RIVERSIDE CEMETERY | The first burial in this cemetery occurred in 1837, the year Michigan became a state. The previous year, land developer Jesse Crowell had purchased a one and one-half-acre parcel; he later cleared it for burials. In 1842 Crowell sold the land to the Albion Cemetery Corporation for two dollars. The cemetery was enlarged in 1853, 1885 and 1914, resulting in a total of forty-six acres. Reflecting Albion’s ethnically diverse population, the cemetery has areas known as “the Russian Section,” “German Hill,” and a section for African American World War I veterans. A private Catholic cemetery contains the remains of people from Italy, Lithuania and Poland. | SIDE TWO | Originally known as Albion Cemetery and Albion Burying Ground, this cemetery was named Riverside in 1886 by the city council. In addition to a unique array of tombstones, the cemetery includes impressive mausolea, an office, a receiving vault and a fishpond. Riverside Cemetery contains the remains of Albion pioneers and veterans as well as distinguished and notorious citizens. Those interred here include Washington Gardner (1845-1928), who served in the U.S. Congress and as Michigan’s secretary of state; and Michigan State Senator Warren G. Hooper (1905-1945), who was shot gang-land style before he could appear before a grand jury and testify regarding corruption.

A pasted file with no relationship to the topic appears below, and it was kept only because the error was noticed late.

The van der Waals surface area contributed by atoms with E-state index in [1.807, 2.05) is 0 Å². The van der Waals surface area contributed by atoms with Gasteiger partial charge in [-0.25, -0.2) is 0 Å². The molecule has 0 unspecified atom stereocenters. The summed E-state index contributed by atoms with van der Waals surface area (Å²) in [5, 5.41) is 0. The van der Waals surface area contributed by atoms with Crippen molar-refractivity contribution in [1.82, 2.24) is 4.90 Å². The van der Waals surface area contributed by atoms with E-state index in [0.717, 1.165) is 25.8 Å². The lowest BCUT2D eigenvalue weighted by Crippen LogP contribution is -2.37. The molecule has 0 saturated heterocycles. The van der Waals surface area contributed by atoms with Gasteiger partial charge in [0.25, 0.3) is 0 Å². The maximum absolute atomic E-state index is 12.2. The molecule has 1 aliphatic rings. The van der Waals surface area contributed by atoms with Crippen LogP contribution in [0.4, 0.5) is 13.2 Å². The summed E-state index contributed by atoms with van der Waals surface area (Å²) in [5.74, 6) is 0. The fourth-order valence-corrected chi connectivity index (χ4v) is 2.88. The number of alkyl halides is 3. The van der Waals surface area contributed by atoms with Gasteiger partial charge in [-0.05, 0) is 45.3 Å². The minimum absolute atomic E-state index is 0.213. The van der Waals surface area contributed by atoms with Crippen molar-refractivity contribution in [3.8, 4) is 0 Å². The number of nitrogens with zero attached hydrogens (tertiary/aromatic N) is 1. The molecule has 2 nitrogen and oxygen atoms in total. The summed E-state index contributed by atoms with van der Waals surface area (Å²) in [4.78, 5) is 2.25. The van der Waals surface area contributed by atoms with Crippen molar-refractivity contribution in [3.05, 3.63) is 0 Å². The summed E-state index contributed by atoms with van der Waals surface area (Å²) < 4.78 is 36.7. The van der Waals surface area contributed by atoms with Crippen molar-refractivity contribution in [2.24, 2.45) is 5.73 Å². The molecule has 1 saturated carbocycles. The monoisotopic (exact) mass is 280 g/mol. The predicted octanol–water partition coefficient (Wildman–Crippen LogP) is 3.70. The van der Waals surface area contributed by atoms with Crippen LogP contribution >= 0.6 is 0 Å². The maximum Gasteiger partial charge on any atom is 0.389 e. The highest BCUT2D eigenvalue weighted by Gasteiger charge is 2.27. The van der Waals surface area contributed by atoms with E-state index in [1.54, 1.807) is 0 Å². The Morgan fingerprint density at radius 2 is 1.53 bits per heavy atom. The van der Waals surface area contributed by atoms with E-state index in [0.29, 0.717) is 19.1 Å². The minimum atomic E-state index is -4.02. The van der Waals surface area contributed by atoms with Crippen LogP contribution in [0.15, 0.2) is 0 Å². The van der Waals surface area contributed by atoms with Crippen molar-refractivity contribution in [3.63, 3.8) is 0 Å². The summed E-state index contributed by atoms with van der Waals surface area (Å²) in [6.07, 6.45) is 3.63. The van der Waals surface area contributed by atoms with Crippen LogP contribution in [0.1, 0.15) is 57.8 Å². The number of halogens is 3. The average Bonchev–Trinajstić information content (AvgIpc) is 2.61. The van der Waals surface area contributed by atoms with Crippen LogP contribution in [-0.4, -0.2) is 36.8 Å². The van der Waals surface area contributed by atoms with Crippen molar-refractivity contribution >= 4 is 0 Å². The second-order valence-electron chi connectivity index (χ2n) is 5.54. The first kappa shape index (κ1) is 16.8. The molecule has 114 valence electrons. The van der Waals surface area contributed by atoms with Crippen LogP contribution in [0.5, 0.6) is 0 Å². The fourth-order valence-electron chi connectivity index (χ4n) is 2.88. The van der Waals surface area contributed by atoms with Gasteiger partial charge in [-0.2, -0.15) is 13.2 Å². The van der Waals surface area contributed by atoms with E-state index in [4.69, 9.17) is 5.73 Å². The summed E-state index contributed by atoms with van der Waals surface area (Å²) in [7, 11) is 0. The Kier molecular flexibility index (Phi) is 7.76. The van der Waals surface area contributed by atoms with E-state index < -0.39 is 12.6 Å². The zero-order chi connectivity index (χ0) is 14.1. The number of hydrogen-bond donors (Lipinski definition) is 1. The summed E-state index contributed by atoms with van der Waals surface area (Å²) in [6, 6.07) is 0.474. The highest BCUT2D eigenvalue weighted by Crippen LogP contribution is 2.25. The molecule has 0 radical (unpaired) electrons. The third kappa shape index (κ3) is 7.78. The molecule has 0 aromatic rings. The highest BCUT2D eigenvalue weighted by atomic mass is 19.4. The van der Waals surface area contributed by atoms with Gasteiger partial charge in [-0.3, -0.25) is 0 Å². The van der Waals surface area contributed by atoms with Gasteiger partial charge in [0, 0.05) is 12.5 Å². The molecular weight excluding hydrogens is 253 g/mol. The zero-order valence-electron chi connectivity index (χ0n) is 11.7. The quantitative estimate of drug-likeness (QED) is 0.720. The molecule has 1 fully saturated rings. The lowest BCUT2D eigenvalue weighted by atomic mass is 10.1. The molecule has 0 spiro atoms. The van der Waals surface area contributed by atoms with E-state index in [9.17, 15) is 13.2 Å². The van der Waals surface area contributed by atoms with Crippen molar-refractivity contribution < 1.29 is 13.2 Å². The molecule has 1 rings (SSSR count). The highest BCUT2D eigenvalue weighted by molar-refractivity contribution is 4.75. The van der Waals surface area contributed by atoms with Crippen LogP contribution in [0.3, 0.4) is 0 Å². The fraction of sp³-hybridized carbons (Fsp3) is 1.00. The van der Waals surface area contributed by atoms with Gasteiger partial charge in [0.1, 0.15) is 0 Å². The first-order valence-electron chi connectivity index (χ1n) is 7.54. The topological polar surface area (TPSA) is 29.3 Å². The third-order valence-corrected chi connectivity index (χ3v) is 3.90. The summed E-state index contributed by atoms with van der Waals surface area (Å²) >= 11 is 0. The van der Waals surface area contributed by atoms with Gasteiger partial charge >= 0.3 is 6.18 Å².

Source: Michigan’s Historic Sites Online, Downloaded 2003.

The Albion Burying Ground was established in 1837, the same year Michigan became a state. The first burial occurred that year. Theburying ground was named Riverside Cemetery in 1886, a reflection of its geographical location along the picturesque banks of the Kalamazoo River. The receiving vault was built in 1886 by Stephen Gregory (1837-1916), a local monument maker (Passic, 1991).

The east bank of the south branch of the Kalamazoo River was chosen as the final resting place for Albion’s pioneers by Jesse Crowell in 1837. The Albion Company purchased one and a half acres from James Howard November 2, 1838 for the sum of $2. Several markers in the old grounds predate the establishment of the cemetery, reflecting the removal of remains from other burial sites. The second land acquisition occurred in 1853, when Albion Township Board of Health (then proprietor) paid $261.60 to Jesse Crowell and William Morrison for 13.22 acres. The City of Albion took over cemetery operations after becoming chartered in 1885. In October of 1885, the City purchased an additional 12 acres of land from the Kinney family for $1,600. At the same time, the Kinneys also sold an adjacent three-acre parcel to St. John Catholic Church. In 1886, the name Riverside was adopted after it was proposed by Albion’s first mayor, Charles F. Austin. In 1914 a 16-acre parcel was purchased from Ella Height for $3,750, bringing the cemetery to its current size.

Starting from one and a half acres over 150 years ago, Albion Burying Grounds has grown to the 46-acre Riverside Cemetery, owned and operated by the City of Albion. Within its boundaries lie Albion’s war heroes and scoundrels, famous and infamous, bankers, merchants, farmers. In its entirety, Riverside is the history of Albion, a commemoration of life (LaNoue, 1990).

Receiving vault at Riverside Cemetery, built in 1886 by Stephen Gregory (1837-1916), a local monument maker.

Source: Frank Passic. A Pictorial History of Albion, Michigan; From the Archives of the Albion Historical Society. Dallas, Texas: Curtis Media Corporation. 1991.

Source: Isaac Kremer, 2000